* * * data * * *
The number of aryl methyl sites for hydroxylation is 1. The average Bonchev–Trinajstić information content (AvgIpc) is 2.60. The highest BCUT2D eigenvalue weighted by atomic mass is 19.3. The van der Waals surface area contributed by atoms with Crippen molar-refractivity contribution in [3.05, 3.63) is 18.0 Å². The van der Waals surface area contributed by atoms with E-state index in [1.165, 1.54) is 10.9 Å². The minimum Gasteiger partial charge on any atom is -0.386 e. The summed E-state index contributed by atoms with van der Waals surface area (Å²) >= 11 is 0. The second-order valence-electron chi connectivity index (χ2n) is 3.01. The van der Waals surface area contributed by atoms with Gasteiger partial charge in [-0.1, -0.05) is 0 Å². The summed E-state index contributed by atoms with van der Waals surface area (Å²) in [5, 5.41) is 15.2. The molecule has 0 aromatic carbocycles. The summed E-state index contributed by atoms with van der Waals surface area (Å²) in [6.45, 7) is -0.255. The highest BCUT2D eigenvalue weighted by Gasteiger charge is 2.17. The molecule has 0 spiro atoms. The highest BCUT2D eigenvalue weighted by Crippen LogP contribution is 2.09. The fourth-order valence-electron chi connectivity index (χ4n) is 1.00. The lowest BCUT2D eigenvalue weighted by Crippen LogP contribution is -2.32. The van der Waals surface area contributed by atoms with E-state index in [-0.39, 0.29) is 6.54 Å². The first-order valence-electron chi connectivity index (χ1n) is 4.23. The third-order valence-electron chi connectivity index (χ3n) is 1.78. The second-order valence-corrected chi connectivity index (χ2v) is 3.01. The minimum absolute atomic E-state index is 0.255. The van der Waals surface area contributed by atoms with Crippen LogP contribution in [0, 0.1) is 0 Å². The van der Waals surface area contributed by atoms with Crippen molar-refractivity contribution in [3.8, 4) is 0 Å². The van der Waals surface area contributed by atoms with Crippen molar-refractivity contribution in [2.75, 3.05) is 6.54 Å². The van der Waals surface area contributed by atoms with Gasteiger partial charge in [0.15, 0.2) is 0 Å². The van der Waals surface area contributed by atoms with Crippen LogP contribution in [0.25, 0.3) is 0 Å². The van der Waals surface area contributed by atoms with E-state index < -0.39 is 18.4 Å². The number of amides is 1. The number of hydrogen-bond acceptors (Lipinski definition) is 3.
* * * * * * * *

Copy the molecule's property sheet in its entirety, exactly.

The number of aryl methyl sites for hydroxylation is 1. The average Bonchev–Trinajstić information content (AvgIpc) is 2.60. The highest BCUT2D eigenvalue weighted by atomic mass is 19.3. The van der Waals surface area contributed by atoms with Crippen molar-refractivity contribution in [3.05, 3.63) is 18.0 Å². The van der Waals surface area contributed by atoms with E-state index in [1.165, 1.54) is 10.9 Å². The minimum Gasteiger partial charge on any atom is -0.386 e. The summed E-state index contributed by atoms with van der Waals surface area (Å²) >= 11 is 0. The second-order valence-electron chi connectivity index (χ2n) is 3.01. The van der Waals surface area contributed by atoms with Gasteiger partial charge in [-0.1, -0.05) is 0 Å². The summed E-state index contributed by atoms with van der Waals surface area (Å²) in [5, 5.41) is 15.2. The molecule has 0 aromatic carbocycles. The summed E-state index contributed by atoms with van der Waals surface area (Å²) in [6.45, 7) is -0.255. The highest BCUT2D eigenvalue weighted by Gasteiger charge is 2.17. The molecule has 0 spiro atoms. The highest BCUT2D eigenvalue weighted by Crippen LogP contribution is 2.09. The fourth-order valence-electron chi connectivity index (χ4n) is 1.00. The lowest BCUT2D eigenvalue weighted by Crippen LogP contribution is -2.32. The van der Waals surface area contributed by atoms with E-state index in [-0.39, 0.29) is 6.54 Å². The first-order valence-electron chi connectivity index (χ1n) is 4.23. The third-order valence-electron chi connectivity index (χ3n) is 1.78. The second-order valence-corrected chi connectivity index (χ2v) is 3.01. The minimum absolute atomic E-state index is 0.255. The van der Waals surface area contributed by atoms with Crippen LogP contribution in [0, 0.1) is 0 Å². The van der Waals surface area contributed by atoms with Crippen molar-refractivity contribution in [3.8, 4) is 0 Å². The van der Waals surface area contributed by atoms with Crippen molar-refractivity contribution in [2.75, 3.05) is 6.54 Å². The van der Waals surface area contributed by atoms with Gasteiger partial charge in [0.15, 0.2) is 0 Å². The van der Waals surface area contributed by atoms with Crippen LogP contribution in [0.25, 0.3) is 0 Å². The van der Waals surface area contributed by atoms with E-state index < -0.39 is 18.4 Å². The number of amides is 1. The number of hydrogen-bond acceptors (Lipinski definition) is 3.